Digital Media Experiences are Shaped by the Tools We Use: The Disconnection Challenge
In this lesson, students consider the role of technology and media in their lives and then spend a week either tracking or limiting their media use. They then share their experiences and discuss how the ways that digital media tools are made may cause us to use them differently (or simply more often). Finally, students draw on those insights to create a mindful media use plan. In an optional extension activity, they interview other students for a video exploring their experiences and reflections over the course of the project.
In this lesson, students learn about the history of film editing and how shot composition, juxtaposition of images and the use of rhythm and repetition in film editing can affect the emotional impact of a film.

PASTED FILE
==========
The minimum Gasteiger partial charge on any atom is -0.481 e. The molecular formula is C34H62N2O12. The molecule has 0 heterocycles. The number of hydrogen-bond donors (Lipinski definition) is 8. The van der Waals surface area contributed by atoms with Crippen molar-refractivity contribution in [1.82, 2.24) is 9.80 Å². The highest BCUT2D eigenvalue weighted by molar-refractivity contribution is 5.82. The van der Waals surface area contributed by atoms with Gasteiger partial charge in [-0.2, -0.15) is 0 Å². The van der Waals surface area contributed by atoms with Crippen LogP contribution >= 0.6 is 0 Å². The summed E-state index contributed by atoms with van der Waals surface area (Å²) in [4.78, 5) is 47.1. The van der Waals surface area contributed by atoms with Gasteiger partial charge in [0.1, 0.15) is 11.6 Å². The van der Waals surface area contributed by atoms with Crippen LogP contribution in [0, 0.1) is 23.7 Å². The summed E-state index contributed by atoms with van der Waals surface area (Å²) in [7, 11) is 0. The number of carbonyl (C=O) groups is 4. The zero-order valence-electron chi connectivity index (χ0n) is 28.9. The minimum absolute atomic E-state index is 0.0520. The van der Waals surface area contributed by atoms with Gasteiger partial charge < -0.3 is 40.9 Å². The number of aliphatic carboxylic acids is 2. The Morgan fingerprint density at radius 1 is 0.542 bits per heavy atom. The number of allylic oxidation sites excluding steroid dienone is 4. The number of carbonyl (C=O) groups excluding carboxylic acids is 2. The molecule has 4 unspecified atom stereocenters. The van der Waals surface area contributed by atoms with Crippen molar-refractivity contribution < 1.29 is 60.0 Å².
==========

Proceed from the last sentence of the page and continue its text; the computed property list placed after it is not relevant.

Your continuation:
Getting the Toothpaste Back into the Tube: A Lesson on Online Information
In this lesson, students watch a short video that compares getting rid of personal information online to getting toothpaste back into a tube. After a short discussion of how visual analogies like this work, students discuss the meaning of the video (that information online is permanent.) They then read a series of short scenarios that help them identify four further principles of information online: that it can be copied, that it can be seen by unintended audiences, that it can be seen by larger audiences than intended, and that it becomes searchable.